For the community-based charity, connecting flexibly and virtually helps to increase fundraising and awareness.
Cystic fibrosis is one of the largest genetic killers in the UK. Each week five babies are born with it and two people die. A life shortening disease caused by a faulty gene, it affects more than 10,000 people in the UK and there is currently no cure.
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With continued research and support from organisations like Cystic Fibrosis Trust, there are treatments to manage the disease, meaning over half of the UK’s cystic fibrosis population now live past 41, and a baby born today is expected to live even longer. Cystic Fibrosis Trust aims to help cure the condition, but until then, it continues to help people already living with the disease to live a life unlimited. This work can only happen with great links to the community, and that means great communications. Something that you are born with, cystic fibrosis can’t be caught or developed. It’s caused by a faulty gene, which today is carried by more than 2.5 million people in the UK. Affecting salt and water movement in and out of cells, people with cystic fibrosis often have organ problems, in particular the lungs and digestive system. With no cure, the condition can have a huge impact on the lives of sufferers. Cystic Fibrosis Trust funds research into the illness, and alongside partners, helps raise awareness, improve treatment and increase life expectancy for people living with the disease. “The work of the trust is to beat this condition and help people with cystic fibrosis live a life unlimited,” says Lucy Semmens, Director of Strategy and Performance at the Trust. With little funding from the Government, the Trust relies heavily on fundraising and donations. “The majority of our money comes from people in the community,” explains Lucy. “We do have a huge community out there, but we have to be in touch with them, we have to be connected.” Due to the risk of cross infection between people with cystic fibrosis, sufferers also can’t come into contact with each other, meaning stakeholders can often never meet. “Telephony is critical for us, but we had issues with telephone conferencing. We were quite unconnected.” Formerly operating from a 10,500 square foot office in Kent, Cystic Fibrosis Trust wanted to change its location, but more importantly, the way it worked. “Everyone had a fixed desk with a landline; you couldn’t work from anywhere but your desk,” recalls Lucy. “We wanted to bring people together. To create a space where you could have conversations that really made things happen, and work from anywhere as if you were in the office,” says Lucy.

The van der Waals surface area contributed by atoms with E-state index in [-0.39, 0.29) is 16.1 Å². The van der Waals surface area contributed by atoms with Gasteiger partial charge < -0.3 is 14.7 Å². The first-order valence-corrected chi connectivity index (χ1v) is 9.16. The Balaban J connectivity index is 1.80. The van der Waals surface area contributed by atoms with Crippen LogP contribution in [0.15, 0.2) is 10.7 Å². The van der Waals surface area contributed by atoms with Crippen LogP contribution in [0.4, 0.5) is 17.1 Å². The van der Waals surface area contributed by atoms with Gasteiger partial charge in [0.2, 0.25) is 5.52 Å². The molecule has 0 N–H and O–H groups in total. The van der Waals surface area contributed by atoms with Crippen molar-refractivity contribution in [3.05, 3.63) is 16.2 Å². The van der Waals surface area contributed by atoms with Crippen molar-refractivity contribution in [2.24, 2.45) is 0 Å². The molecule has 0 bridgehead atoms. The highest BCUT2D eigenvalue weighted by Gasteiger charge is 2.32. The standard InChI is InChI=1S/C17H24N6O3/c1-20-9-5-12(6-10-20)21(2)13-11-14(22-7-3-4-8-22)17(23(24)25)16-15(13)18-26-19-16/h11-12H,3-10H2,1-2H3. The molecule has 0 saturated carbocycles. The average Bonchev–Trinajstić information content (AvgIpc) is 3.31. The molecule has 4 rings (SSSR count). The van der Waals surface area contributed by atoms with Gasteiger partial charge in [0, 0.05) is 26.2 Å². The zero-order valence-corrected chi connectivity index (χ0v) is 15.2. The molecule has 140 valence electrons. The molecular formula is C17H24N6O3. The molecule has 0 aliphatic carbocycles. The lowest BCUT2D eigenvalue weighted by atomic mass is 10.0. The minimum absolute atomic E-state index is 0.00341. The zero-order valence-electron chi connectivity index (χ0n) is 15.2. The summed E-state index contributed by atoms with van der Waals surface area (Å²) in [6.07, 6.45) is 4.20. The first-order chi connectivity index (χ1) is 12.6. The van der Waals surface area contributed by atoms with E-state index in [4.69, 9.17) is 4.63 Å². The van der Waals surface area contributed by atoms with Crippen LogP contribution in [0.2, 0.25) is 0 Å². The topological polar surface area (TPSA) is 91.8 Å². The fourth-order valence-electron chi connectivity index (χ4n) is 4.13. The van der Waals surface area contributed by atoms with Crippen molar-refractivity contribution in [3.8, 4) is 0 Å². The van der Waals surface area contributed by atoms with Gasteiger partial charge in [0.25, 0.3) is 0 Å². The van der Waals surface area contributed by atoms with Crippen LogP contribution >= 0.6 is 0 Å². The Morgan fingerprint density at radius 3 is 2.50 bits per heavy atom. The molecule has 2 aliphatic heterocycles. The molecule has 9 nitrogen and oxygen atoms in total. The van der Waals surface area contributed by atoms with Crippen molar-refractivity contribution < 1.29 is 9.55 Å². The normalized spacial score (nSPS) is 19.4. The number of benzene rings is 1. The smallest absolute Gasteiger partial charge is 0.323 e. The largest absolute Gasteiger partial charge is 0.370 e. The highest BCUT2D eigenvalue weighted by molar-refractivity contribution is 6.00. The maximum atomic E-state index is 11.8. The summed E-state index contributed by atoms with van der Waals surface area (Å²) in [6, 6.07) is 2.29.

Bringing everything together
As part of the move from a large, traditional building on the outskirts of the city, to a smaller and more central workspace at Aldgate, Cystic Fibrosis Trust did more than reduce desk numbers. Working with Vodafone, the Trust implemented a better way of working, supported by One Net Business. “Vodafone had been a past provider, but we needed to use our partners better,” explains Lucy. “By reducing square footage, we wanted to move to a wireless office, where it feels like you’re in the office no matter where you are, and the Vodafone solution gave us that.” Using One Net Business, Cystic Fibrosis Trust still has a fixed line, but now all of its 100 staff members have mobile phones. This means staff are no longer tied to their desks. They can work from anywhere and still be reached directly, transfer calls and use hunt groups to pick up other calls. “It’s brought everything together,” explains Lucy. “Now we only have ten desks and the rest of the organisation is fully mobile. It’s a lot more fluid.” Cystic Fibrosis Trust also gained access to Microsoft Office 365 and Skype for Business, increasing remote communications. “There’s so many different devices that people can use and every meeting I attend now, somebody is remote,” adds Lucy. “Vodafone made the solution work for us and they made something happen in a short period of time, which is actually having a massive impact.
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